Blue Cactus: Stranger Again | [Sleepy Cat Records; May 7]

“We’ll pretend we’re lovers / Something more than friends / Right beside you, but I wanna be closer than this,” Steph Stewart sings with mournful levity. She’s climbing into “Stranger Again,” the title track of her upcoming album with Mario Arnez as Blue Cactus.

The Chapel Hill-based duo’s sophomore LP, Stranger Again, out May 7 on Sleepy Cat Records, is anchored with a titular sentiment that resonates with cohabiters everywhere, especially after weathering the past year at home. Though penned pre-pandemic, the yearning lamentations speak directly to weary lovers, repeating, “Let me keep you wondering / I wanna be strangers again.”

Before there was Blue Cactus, there was Steph Stewart & the Boyfriends. Arnez, a South Florida native who picked up the guitar in his mid-teens, was one of the backing string players and co-writers before he became Stewart’s suitor. In the new band, Stewart drew on the early influences of her grandfather’s Johnny Cash and Patsy Cline records, back home in Catawba County, and expanded upon his knowledge of the country sound.

After a second record (Nobody’s Darlin’) with the Boyfriends in 2015, Stewart and Arnez made their eponymous debut in 2017 as Blue Cactus, expanding upon regional bluegrass traditions into a mid-century, classic country sound.

Following their debut release, the duo spent a week at the Wildacres residency in Little Switzerland, North Carolina. Up in the mountains, they found ample space for creativity and headed home with a few songs that, they humbly offer, “wrote themselves.”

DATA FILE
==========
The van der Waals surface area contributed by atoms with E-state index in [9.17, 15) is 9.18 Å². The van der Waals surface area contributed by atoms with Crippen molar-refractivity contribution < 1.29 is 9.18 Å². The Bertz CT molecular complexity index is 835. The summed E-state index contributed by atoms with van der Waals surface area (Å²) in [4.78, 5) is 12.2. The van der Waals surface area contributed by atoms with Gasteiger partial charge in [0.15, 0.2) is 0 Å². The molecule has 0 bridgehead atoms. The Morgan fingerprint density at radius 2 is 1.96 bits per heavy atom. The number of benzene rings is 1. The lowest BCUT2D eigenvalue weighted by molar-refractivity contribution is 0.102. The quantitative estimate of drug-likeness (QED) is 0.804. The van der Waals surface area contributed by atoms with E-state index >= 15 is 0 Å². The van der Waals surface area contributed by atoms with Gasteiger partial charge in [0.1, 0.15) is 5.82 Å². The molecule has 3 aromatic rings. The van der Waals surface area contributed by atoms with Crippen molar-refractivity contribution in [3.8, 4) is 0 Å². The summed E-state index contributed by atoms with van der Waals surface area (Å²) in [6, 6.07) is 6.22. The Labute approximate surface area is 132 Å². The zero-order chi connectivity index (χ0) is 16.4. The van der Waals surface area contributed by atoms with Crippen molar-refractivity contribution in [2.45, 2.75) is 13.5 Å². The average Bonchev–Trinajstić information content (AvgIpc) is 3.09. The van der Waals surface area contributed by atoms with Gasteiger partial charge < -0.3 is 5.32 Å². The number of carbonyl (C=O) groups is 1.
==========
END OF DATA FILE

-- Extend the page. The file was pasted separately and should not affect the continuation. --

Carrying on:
Between the 2017 retreat and recording their second album in 2019, the two penned an entire tracklist. Stewart, who was on the closing end of a divorce, and in the early phases of her relationship with Arnez, feels she derived the songs from emotional contusions and healing.

“It’s a lot about relationships—growing apart from people when you’re with them all the time, and having to maintain a relationship even more so when it’s long-term,” Stewart says over the phone on a Friday afternoon, in reference to the new record. “Sometimes, to be who you want to be, you’re not going to make everyone happy, and I had to come to terms with that.”

Stranger Again was recorded with their bass player and co-producer Alex Bingham (Hiss Golden Messenger) at his lake house-turned-second-site of his Hillsborough-based Bedtown Studios.

The lakeside set-up in the mountains of Virginia has become a recording retreat of sorts for Triangle artists. Over eight days, Blue Cactus tracked the album almost entirely live, backed by Bingham on bass, drummer and creative collaborator Gabe Anderson (Sleepy Cat Records), and Nashville-based pedal steel player Whit Wright (Joshua Hedley, Elizabeth Cook) and engineered with Ryan Johnson and Saman Khoujinian.

Blue Cactus first established themselves  as fervent followers of early 1960s country traditions. The debut collection was embellished with experimental overdubs and characterized by a wailing vocal delivery best displayed in Tammy Wynette’s “Stand By Your Man.” Stranger Again bears a palpable vulnerability with an unadorned take on storytelling.